New York City has a lot of kids and precious few places where they can play outdoors and actually be kids (unless they're in private school!). New York architect Andrew Burdick's solution: Instead of building new fields, which would sap major time and money, extend the number of hours existing ones can be used.
To do that, Burdick, a finalist in the Philips Livable Cities Awards and a staffer at Ennead Architects (formerly Polshek Partnership), proposes throwing up "smart-grid" solar- and wind-powered LED lights that'd allow kids and recreational sports teams to play in a safely lit space well into the night. Whether children would in fact use the fields after dark — or more to the point, whether their overbearing New York parents would let them — is up for debate.
In any case, nighttime illumination is what all playing field lights are supposed to do, right? The difference here: Most field lights are huge purse and energy drains, so cities have little incentive to switch them on past dusk. Burdick's antenna-like fixtures include wind turbines and solar arrays that would feed energy to the grid during the day. At night, the fixtures would draw power directly from the grid, but because they're LEDs, they'd suck less juice than your average field light (often metal halide). All told, Burdick reckons that the lights would generate more power than they consume, resulting in a net gain for the city.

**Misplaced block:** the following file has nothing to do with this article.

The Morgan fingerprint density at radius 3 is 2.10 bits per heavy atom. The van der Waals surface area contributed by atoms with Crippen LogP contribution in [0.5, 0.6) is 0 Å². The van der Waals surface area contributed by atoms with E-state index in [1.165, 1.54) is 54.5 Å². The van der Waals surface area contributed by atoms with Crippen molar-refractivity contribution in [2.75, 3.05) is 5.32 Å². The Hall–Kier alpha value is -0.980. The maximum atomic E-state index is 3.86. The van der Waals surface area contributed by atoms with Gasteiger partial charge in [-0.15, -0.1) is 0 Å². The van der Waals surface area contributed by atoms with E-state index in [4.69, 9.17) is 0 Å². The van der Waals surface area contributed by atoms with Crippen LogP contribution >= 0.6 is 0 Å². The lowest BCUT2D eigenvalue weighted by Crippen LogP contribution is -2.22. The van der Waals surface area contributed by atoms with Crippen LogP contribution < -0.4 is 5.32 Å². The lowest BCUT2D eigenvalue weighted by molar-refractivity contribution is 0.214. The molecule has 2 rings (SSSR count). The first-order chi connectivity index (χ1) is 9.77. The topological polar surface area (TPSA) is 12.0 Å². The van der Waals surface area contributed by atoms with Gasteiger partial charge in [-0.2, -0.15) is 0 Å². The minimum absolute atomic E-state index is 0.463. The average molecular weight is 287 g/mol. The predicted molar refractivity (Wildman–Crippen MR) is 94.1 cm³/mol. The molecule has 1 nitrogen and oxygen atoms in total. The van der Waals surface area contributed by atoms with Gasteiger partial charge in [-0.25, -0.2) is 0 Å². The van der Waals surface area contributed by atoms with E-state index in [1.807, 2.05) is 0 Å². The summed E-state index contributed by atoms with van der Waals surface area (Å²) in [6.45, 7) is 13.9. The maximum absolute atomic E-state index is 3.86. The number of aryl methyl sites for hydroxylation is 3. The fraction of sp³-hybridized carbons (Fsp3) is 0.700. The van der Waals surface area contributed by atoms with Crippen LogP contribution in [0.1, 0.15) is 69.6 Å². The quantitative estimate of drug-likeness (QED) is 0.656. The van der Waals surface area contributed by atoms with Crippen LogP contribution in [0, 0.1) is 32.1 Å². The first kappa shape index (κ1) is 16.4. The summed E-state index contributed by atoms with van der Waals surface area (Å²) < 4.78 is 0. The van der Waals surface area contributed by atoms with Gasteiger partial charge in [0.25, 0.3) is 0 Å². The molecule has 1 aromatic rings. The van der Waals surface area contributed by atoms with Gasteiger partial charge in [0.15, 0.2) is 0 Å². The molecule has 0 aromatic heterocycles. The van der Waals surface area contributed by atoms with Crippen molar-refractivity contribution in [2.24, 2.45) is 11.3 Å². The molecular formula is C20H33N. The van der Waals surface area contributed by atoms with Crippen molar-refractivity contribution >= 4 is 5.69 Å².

Mind you, they'd still require a hefty outlay. The lights would run $16,000 to $25,000 a pop. Multiply that by the eight to 10 needed for a single soccer field, and you're talking about $128,000 to $250,000 — not including installation and maintenance costs. Of course, that's cheaper than building a new field. And if you want to go really deep here, it's a hell of a lot cheaper than the cost to society of caring for people who weigh 500 pounds 'cause they never got to run around as kids. How about it Bloomy?